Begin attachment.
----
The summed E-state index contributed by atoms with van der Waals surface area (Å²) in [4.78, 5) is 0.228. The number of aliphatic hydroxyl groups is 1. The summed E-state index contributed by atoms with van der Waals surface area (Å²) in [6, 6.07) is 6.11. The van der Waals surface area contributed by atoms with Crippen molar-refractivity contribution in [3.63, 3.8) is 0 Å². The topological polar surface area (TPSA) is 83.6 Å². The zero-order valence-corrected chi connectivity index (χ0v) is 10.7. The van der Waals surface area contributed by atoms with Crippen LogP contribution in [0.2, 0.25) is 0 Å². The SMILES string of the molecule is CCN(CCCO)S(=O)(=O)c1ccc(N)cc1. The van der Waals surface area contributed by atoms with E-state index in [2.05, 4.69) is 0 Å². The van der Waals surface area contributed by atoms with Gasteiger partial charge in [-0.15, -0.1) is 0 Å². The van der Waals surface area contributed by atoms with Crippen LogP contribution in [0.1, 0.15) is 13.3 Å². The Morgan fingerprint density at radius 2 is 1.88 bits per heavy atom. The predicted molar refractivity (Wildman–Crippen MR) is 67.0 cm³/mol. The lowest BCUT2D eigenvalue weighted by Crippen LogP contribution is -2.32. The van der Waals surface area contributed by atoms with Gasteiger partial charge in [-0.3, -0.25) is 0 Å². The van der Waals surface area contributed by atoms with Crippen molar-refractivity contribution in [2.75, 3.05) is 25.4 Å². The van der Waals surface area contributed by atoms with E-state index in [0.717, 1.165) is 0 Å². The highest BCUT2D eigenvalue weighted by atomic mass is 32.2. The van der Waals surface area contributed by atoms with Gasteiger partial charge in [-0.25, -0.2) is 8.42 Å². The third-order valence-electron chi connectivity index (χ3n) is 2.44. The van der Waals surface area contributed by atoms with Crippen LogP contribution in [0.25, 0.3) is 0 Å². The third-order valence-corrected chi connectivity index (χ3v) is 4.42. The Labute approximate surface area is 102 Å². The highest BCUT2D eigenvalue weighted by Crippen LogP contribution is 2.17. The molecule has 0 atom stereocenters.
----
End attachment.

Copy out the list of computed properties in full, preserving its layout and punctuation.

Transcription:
The summed E-state index contributed by atoms with van der Waals surface area (Å²) in [4.78, 5) is 0.228. The number of aliphatic hydroxyl groups is 1. The summed E-state index contributed by atoms with van der Waals surface area (Å²) in [6, 6.07) is 6.11. The van der Waals surface area contributed by atoms with Crippen molar-refractivity contribution in [3.63, 3.8) is 0 Å². The topological polar surface area (TPSA) is 83.6 Å². The zero-order valence-corrected chi connectivity index (χ0v) is 10.7. The van der Waals surface area contributed by atoms with Crippen LogP contribution in [0.2, 0.25) is 0 Å². The SMILES string of the molecule is CCN(CCCO)S(=O)(=O)c1ccc(N)cc1. The van der Waals surface area contributed by atoms with E-state index in [2.05, 4.69) is 0 Å². The van der Waals surface area contributed by atoms with Gasteiger partial charge in [-0.15, -0.1) is 0 Å². The van der Waals surface area contributed by atoms with Crippen LogP contribution in [0.1, 0.15) is 13.3 Å². The Morgan fingerprint density at radius 2 is 1.88 bits per heavy atom. The predicted molar refractivity (Wildman–Crippen MR) is 67.0 cm³/mol. The lowest BCUT2D eigenvalue weighted by Crippen LogP contribution is -2.32. The van der Waals surface area contributed by atoms with Gasteiger partial charge in [-0.3, -0.25) is 0 Å². The van der Waals surface area contributed by atoms with Crippen molar-refractivity contribution in [2.75, 3.05) is 25.4 Å². The van der Waals surface area contributed by atoms with E-state index in [0.717, 1.165) is 0 Å². The highest BCUT2D eigenvalue weighted by atomic mass is 32.2. The van der Waals surface area contributed by atoms with Gasteiger partial charge in [-0.25, -0.2) is 8.42 Å². The third-order valence-electron chi connectivity index (χ3n) is 2.44. The van der Waals surface area contributed by atoms with Crippen LogP contribution in [0.25, 0.3) is 0 Å². The third-order valence-corrected chi connectivity index (χ3v) is 4.42. The Labute approximate surface area is 102 Å². The highest BCUT2D eigenvalue weighted by Crippen LogP contribution is 2.17. The molecule has 0 atom stereocenters.